Delays in finalizing the Rules associated with Bangladesh’s 2013 anti-smoking law are holding up full implementation of the law, according to a story in The Financial Express.
The Smoking and Use of Tobacco Product (Control) Rules were drafted by the Health Ministry in November last year but had to be amended following scrutiny by government lawyers.
The continuing delay seems to be associated with a demarcation dispute involving the ministries of health and law and concerning whether tobacco manufacturers should be given nine months (health ministry) or 18 months (law ministry) to incorporate graphic warnings on to their packs.
In the meantime it is not possible to implement fully the Smoking and Use of Tobacco Product (Control) (amendment) Act 2013 because of the absence of the Rules, which define certain of the provisions in the primary legislation, including technical matters to do with the graphic health warnings and the extent of public places.
An e-liquid company in Ireland formed by ex-smokers has said it is creating 80 new jobs and that its head count could rise from 300 to 1,000 within a year, according to a story in the Irish Times.
The company, Healthier Smoker, says that 40 of the new jobs will be created in its 150 retail outlets and store concessions throughout the country, while another 40 will be in its 24,000 sq ft Waterford production facility, where €10 million is being invested in an expansion.
Healthier Smoker, which was formed two years ago, has gone from producing 1,000 bottles of e-liquid a week 18 months ago to producing 50,000 bottles per week.
It expects to be producing two million bottles per week by the autumn.
Spokesman, Stephen Ryan, said the company was “leading the way” in international best practice.
“Even the Chinese are buying from us in preference to their own manufacturers,” he said.
“The fact that we have a 95 per cent retention rate among people trialling the liquids speaks for itself and the response from customers certainly attests to it.”
The potential of the business was “staggering,” he added, with Ireland capable of becoming a “world-class center of excellence” for the production of e-liquids.
The Indonesian government is expected soon to issue regulations aimed at curbing the production and sale of locally-made alcoholic drinks and cigarettes, according to a story by Linda Yulisman for The Jakarta Post.
The move comes amid what is described as ‘surging demand from the domestic market’.
Panggah Susanto, director general of agriculture and chemical industries at the Industry Ministry, was quoted as saying his office would issue a regulation primarily aimed at controlling illegally produced liquor.
But another regulation would be issued to manage the production of cigarettes, including clove cigarettes, and show the country’s commitment to tobacco control.
Panggah was said not to have given details about his regulatory plans for cigarettes, and it seemed as though at least part of his proposal would be aimed at cutting production by reducing demand. Under the plans, increases in cigarette excise duties would be used to raise prices and put cigarettes beyond the financial reach of at least some smokers.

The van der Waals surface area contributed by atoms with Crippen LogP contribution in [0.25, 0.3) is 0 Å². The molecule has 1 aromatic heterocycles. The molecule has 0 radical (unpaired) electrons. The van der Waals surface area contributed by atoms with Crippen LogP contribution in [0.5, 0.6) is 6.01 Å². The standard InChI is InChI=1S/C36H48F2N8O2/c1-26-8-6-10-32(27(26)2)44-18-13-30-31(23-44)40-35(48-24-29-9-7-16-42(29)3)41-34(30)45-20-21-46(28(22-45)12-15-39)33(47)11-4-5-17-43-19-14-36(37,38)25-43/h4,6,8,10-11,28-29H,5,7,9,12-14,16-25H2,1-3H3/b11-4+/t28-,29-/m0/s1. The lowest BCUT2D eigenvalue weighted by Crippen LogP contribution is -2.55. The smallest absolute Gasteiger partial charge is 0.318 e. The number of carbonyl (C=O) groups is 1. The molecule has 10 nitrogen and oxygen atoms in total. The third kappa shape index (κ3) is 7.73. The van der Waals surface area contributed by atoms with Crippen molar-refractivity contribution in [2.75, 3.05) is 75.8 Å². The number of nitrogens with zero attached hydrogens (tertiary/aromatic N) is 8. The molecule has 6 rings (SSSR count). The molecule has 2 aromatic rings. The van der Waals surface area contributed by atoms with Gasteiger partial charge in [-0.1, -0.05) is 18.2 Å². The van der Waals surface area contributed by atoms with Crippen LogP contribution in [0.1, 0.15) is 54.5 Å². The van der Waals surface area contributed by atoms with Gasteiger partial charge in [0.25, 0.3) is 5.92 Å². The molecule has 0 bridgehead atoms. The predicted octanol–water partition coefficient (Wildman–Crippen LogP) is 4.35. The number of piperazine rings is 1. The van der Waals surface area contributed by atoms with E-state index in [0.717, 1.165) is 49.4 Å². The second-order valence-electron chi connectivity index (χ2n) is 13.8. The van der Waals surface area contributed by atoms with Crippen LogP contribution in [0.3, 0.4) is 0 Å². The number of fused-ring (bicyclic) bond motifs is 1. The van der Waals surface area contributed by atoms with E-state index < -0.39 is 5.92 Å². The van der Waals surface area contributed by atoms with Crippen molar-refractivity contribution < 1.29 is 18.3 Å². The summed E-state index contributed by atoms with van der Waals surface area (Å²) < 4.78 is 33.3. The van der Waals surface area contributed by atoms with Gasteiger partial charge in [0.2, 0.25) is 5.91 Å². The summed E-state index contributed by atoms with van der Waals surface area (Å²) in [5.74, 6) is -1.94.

But the picture is not clear and the Industry Ministry is said to have asked the Finance Ministry to reduce the excise imposed on hand-rolled clove cigarettes to avert further factory shutdowns.
South Korea’s adult male smoking incidence, at 37.6 per cent, is second only to that of Greece, 43.7 per cent, among the 34 countries that make up the Organization for Economic Co-operation and Development (OECD), according to a story in The Korea Economic Daily.
The average adult male smoking incidence among OECD countries is 24.9 per cent.
In the same story, the Daily reported that, according to OECD Health Data 2014 published by the Ministry of Health and Welfare on July 2, Korea’s death rate from suicide as of 2012 was 29.1 persons per every 1,000, the highest rate among OECD members.
The International Tobacco Growers’ Association (ITGA) yesterday urged the World Health Organization to engage with growers when parties to the WHO’s Framework Convention on Tobacco Control (FCTC) developed polices impacting growers’ livelihoods, according to a Xinhua News Agency report.
ITGA President Francois van der Merwe said at the end of a two-day regional annual meeting in the Zimbabwean capital Harare that tobacco growers were concerned about their exclusion from FCTC meetings where crucial decisions were made about regulating the tobacco industry.
“We don’t know what they are going to propose,” Van der Merwe said in reference to the meeting of the FCTC’s Conference of the Parties scheduled for Moscow in October. “We are worried because we have not been involved.”
Van der Merwe said the ITGA had produced a seven-point declaration in which it called for reasonable, sensible and evidence-based proposals by the FCTC to regulate the sector.
A recent report from Bahrain’s Health Ministry has indicated that smoking among women is on the rise, according to a story in the Gulf Daily News.
The incidence of smoking among women currently stands at 7 percent, up from 5.7 percent in 1991.
The News story attributed the rise to “various reasons,” but suggested that women were picking up the habit while still at school because of peer pressure.
Officially, cigarettes were not sold to minors, the paper said, and the idea of selling cigarettes to young women was considered taboo.
However, the paper added that, according to [unnamed] sources, schoolgirls were able to obtain cigarettes “very easily.”
The News story pointed out, too, that many of the country’s doctors, health officials and teachers were smokers.